In the rush to launch new gTLDs, many feel that IP concerns have been marginalised, but now’s the time to rally round, says Jonathan Cohen.
Although there continues to be a strong feeling in many Internet Corporation for Assigned Names and Numbers (ICANN) communities that there is no public demand for the programme, and no proven public need, ICANN’s board of directors has decided to move forward with the new generic top-level domain (gTLD) programme.
The introduction of an ‘unlimited’ number of new gTLDs is likely to create a ‘land rush’—in the top and second levels—of previously unheard-of proportions. The clear winners in this situation are those in the domain name business, namely, those who will become ‘back-end’ registrars for the many new gTLDs, and the registries which will have hundreds of new gTLDs in which to sell domains.
Also, some will sweep up as many desirable domains in new gTLDs as possible— including those which contain trademarks—and then try to re-sell them for a considerable profit. The Uniform Domain Name Dispute Resolution Policy (UDRP) is available as a defence to this practice, as is court action, but if the sale of the domain name is properly priced, many brand owners will choose to pay, as it is quicker, cheaper and certain, and the domain purchasers know this.
Many brand owners are concerned that they will need to create or increase costly domain name defensive positions in new gTLDs because of a few unscrupulous registrants and the less-than-satisfactory rights protection mechanisms built in to the programme.
A year hence, it will be interesting to examine the collective cost to brand owners who were forced to seek defensive registrations in new gTLDs against the net gain by various registrars and registries. It will also be interesting in two or three years’ time to see whether many new gTLDs are successful for the purpose sought.
So, with these concerns in mind, who is speaking for, and defending the position of, brand owners at ICANN?
The Intellectual Property Constituency
The Intellectual Property Constituency (IPC) is one of six constituencies of the Generic Names Supporting Organization (GNSO) of ICANN, charged with advising the board of directors on policy issues relating to the management of the domain name system.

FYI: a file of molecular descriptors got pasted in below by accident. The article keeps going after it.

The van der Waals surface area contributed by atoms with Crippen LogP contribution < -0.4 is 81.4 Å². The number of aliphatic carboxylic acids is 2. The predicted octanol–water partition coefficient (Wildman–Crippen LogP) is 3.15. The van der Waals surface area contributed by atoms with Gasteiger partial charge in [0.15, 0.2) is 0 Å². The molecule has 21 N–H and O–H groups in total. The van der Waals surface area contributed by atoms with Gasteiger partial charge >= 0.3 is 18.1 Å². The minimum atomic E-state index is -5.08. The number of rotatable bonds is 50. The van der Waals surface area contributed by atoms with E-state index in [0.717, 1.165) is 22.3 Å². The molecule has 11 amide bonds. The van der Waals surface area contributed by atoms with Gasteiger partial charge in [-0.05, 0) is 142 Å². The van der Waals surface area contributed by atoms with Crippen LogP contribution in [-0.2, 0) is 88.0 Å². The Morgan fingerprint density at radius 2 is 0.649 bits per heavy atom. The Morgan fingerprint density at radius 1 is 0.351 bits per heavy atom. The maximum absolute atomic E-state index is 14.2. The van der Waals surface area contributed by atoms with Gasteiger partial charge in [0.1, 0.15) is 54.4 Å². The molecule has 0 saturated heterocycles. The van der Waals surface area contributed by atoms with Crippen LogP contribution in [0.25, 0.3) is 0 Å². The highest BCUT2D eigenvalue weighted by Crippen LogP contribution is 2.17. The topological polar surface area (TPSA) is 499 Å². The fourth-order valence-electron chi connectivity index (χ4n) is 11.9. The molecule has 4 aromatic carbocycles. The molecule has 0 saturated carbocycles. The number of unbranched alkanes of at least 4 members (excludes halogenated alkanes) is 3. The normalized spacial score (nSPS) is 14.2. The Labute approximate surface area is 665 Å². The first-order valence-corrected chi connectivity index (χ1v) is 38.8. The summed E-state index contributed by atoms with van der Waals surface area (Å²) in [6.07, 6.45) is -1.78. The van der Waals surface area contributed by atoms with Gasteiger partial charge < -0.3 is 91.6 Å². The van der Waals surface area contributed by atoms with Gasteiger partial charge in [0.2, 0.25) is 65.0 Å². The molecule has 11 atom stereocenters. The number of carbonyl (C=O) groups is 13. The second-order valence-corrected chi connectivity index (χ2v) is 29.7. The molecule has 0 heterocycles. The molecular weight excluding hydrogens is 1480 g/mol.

The IPC consists of a dozen or so active members, the core of whom carry a continuing, and heavy, burden of trying to make known to the board and the ICANN communities the position and concerns of brand owners and IP practitioners. Many have been doing this since 1998 when ICANN started, and have put in many thousands of hours that are unpaid, and unsung.
The IPC’s struggle to represent brand owners in light of the new unlimited gTLD world has gone largely unnoticed. In the new gTLD saga, it is often overlooked that it was at the request of the IPC that the board created the Implementation Recommendation Team (IRT), a group of real experts combining both long experience in trademark and domain name law and experience of the workings of ICANN.
This group of practitioners also included a representative from each of the non-commercial, registrar and registry constituencies to provide necessary information and balance to the IRT’s proposals. They were from many countries around the world and volunteered a great deal of their time before proposing a set of inter-dependent balanced rights protection mechanisms (RPMs) and safeguards for brand owners in this new gTLD environment.
Despite the best efforts of the IPC, however, the RPMs finally adopted by ICANN, while clearly of some assistance, were ‘watered down’ and fall short of those recommended by the IRT and advocated by the IPC.
As a result, brand owners may be forced to take defensive positions, including creating a stable of unwanted domain name registrations which, even in today’s gTLD world, may number in the tens of thousands.
“THE IPC NEEDS THE LONG-TERM SUPPORT AND COMMITMENT OF MAJOR BRAND OWNERS AROUND THE WORLD TO ENSURE THAT THE REASONABLE POSITIONS OF BRAND OWNERS ARE CLEARLY HEARD AND UNDERSTOOD.”
While the IPC has vigorously defended the position of brand owners, the vast majority of those who need protecting either were unaware of the new gTLD initiative and associated risks, or chose not to get involved in the discussion until it was too late, despite the seriousness of the issue.